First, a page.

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History of the Peranakan

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The word “Peranakan” is derived from both Bahasa Malaysia and Bahasa Indonesia, simply meaning “descendants” or one who is “born of the soil”, “native” and “locally born”. Since this term is very wide, it can simply refer to any person who is a native of one country from a host of different regions. There has been some general confusion about it, albeit that, it is commonly referenced to Chinese Peranakans, due to their numerical superiority as compared to other Peranakan communities.

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Other Peranakans include Peranakan Jawi (locally born Arabs), Peranakan Yahudi (locally-born Jews) and Peranakan Ceti (locally born Hindus from southern India that have adopted the Malay lifestyle). However Peranakan in this context and throughout the assignment will simply refer to Chinese Peranakans of Malacca. The Chinese Peranakans of Malacca are Straits born Chinese. The men of this group are simply referred to as Baba, whereas the women are called Nyonya.

Most peranakans are of Hokkien ancestry in China, although there is a decent amount of those who came from Teochew and Cantonese backgrounds.

The language of the Peranakan people of Malacca is known as Baba Malay, which is a Malay language dialect that contains mainly loanwords from Hokkien. Origins of the Chinese Peranakans (Baba Nyonya) in Malacca According to legend, in the 15th century, some small city-states of Tanah Melayu (currently Malaysia) often paid tribute to various dominant empires such as those of China and Siam (currently Thailand).

They had established close relations with China in the early 15th century during the reign of Parameswara. Admiral Zheng He (Cheng Ho), a Chinese who had adopted the Muslim religion, visited Malacca and Jawa (circa 1459 C. E. ). The Emperor of China sent a princess, Hang Li Po, to Parameswara, who was during that period, the reigning Sultan of Malacca, as a token of appreciation for his tribute. The entourage who accompanied the princess initially camped at Bukit Cina (Malacca), but many eventually did not return to their native land, leading to them settling down in Malacca.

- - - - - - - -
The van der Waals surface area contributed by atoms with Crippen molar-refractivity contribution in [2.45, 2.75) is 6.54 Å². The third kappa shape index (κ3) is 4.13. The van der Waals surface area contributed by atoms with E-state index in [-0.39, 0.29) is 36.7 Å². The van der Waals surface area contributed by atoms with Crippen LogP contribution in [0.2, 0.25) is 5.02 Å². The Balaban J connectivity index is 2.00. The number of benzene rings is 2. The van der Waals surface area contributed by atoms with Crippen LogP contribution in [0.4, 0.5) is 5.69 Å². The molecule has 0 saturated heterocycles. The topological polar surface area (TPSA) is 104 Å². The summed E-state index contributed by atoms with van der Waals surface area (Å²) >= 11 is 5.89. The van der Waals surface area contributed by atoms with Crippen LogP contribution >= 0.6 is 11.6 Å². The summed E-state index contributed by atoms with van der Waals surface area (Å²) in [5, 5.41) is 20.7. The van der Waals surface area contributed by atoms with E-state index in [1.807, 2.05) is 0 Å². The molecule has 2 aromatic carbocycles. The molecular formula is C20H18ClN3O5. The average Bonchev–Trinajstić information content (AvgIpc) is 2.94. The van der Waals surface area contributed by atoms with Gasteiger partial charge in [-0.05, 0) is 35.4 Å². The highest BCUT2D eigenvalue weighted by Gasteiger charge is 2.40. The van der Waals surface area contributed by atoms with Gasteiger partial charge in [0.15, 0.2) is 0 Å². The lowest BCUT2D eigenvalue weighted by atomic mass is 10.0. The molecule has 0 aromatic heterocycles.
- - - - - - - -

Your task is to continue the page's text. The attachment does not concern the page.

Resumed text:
There is not much evidence of the origins of this community, but it is generally accepted that the Chinese Peranakan community rose in Malacca due to inter-racial marriage. The male Chinese migrants married local females (who were Malays) after settling down in Bukit Cina as Chinese females were forbidden to depart from mainland China until the 19th century. These families lived and engaged in trade within the Straits settlement, thus resulting in another synonymous term for the community as a whole – the “Straits Chinese”.

Another origin of Chinese Peranakans in Malacca can be due to the immigration of Chinese males due to economic hardships in mainland China. Streams of immigrants migrated to neighbouring countries in search of a source of income to support their families and selves. Most of these migrants eventually settled down in the said countries. Some maintained their Chinese customs and beliefs, while others embraced local customs while maintaining a degree of their own ancestral culture.

The latter is especially true for those who were involved in inter-marriages so that their children could get the “best of both worlds”. This resulted in a mix of Chinese and local practices in the community, creating rich fusion of culture and an identity of their own. These Peranakans later migrated between themselves to join other communities around Malaysia, Indonesia and Singapore (the Nusantara region). As a result, strong cultural similarities between the Chinese Peranakans exist in this region.

Cite this History of the Peranakan

History of the Peranakan. (2016, Oct 28). Retrieved from https://graduateway.com/history-of-the-peranakan/

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